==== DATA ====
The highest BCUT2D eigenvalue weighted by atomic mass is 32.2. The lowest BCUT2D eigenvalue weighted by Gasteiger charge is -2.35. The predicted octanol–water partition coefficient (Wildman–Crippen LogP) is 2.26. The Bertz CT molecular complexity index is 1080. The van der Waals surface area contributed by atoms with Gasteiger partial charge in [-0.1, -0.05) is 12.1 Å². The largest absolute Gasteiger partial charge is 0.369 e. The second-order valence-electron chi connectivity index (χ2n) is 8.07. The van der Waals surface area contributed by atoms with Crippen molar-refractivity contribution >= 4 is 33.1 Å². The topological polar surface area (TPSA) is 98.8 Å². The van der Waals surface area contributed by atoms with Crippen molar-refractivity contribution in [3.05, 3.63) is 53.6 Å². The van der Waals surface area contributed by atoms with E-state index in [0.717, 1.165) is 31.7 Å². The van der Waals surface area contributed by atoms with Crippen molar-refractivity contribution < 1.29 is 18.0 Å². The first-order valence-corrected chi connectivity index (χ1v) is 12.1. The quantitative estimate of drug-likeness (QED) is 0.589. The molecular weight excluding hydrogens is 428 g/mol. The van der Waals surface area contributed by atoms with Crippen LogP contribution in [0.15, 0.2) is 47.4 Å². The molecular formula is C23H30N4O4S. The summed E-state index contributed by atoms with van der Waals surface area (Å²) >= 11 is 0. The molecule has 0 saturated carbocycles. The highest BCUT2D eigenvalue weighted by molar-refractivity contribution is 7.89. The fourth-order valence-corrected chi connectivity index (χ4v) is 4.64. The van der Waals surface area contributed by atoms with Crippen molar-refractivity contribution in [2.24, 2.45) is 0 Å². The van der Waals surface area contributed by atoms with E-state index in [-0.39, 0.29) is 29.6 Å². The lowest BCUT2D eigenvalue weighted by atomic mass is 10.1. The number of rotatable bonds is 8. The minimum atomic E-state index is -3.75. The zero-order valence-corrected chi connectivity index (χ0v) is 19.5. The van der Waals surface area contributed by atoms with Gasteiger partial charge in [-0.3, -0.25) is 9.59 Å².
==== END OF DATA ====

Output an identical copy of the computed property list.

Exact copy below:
The highest BCUT2D eigenvalue weighted by atomic mass is 32.2. The lowest BCUT2D eigenvalue weighted by Gasteiger charge is -2.35. The predicted octanol–water partition coefficient (Wildman–Crippen LogP) is 2.26. The Bertz CT molecular complexity index is 1080. The van der Waals surface area contributed by atoms with Gasteiger partial charge in [-0.1, -0.05) is 12.1 Å². The largest absolute Gasteiger partial charge is 0.369 e. The second-order valence-electron chi connectivity index (χ2n) is 8.07. The van der Waals surface area contributed by atoms with Crippen molar-refractivity contribution >= 4 is 33.1 Å². The topological polar surface area (TPSA) is 98.8 Å². The van der Waals surface area contributed by atoms with Crippen molar-refractivity contribution in [3.05, 3.63) is 53.6 Å². The van der Waals surface area contributed by atoms with E-state index in [0.717, 1.165) is 31.7 Å². The van der Waals surface area contributed by atoms with Crippen molar-refractivity contribution < 1.29 is 18.0 Å². The first-order valence-corrected chi connectivity index (χ1v) is 12.1. The quantitative estimate of drug-likeness (QED) is 0.589. The molecular weight excluding hydrogens is 428 g/mol. The van der Waals surface area contributed by atoms with Crippen LogP contribution in [0.15, 0.2) is 47.4 Å². The molecular formula is C23H30N4O4S. The summed E-state index contributed by atoms with van der Waals surface area (Å²) >= 11 is 0. The molecule has 0 saturated carbocycles. The highest BCUT2D eigenvalue weighted by molar-refractivity contribution is 7.89. The fourth-order valence-corrected chi connectivity index (χ4v) is 4.64. The van der Waals surface area contributed by atoms with Crippen molar-refractivity contribution in [2.24, 2.45) is 0 Å². The van der Waals surface area contributed by atoms with E-state index in [-0.39, 0.29) is 29.6 Å². The lowest BCUT2D eigenvalue weighted by atomic mass is 10.1. The number of rotatable bonds is 8. The minimum atomic E-state index is -3.75. The zero-order valence-corrected chi connectivity index (χ0v) is 19.5. The van der Waals surface area contributed by atoms with Gasteiger partial charge in [-0.3, -0.25) is 9.59 Å².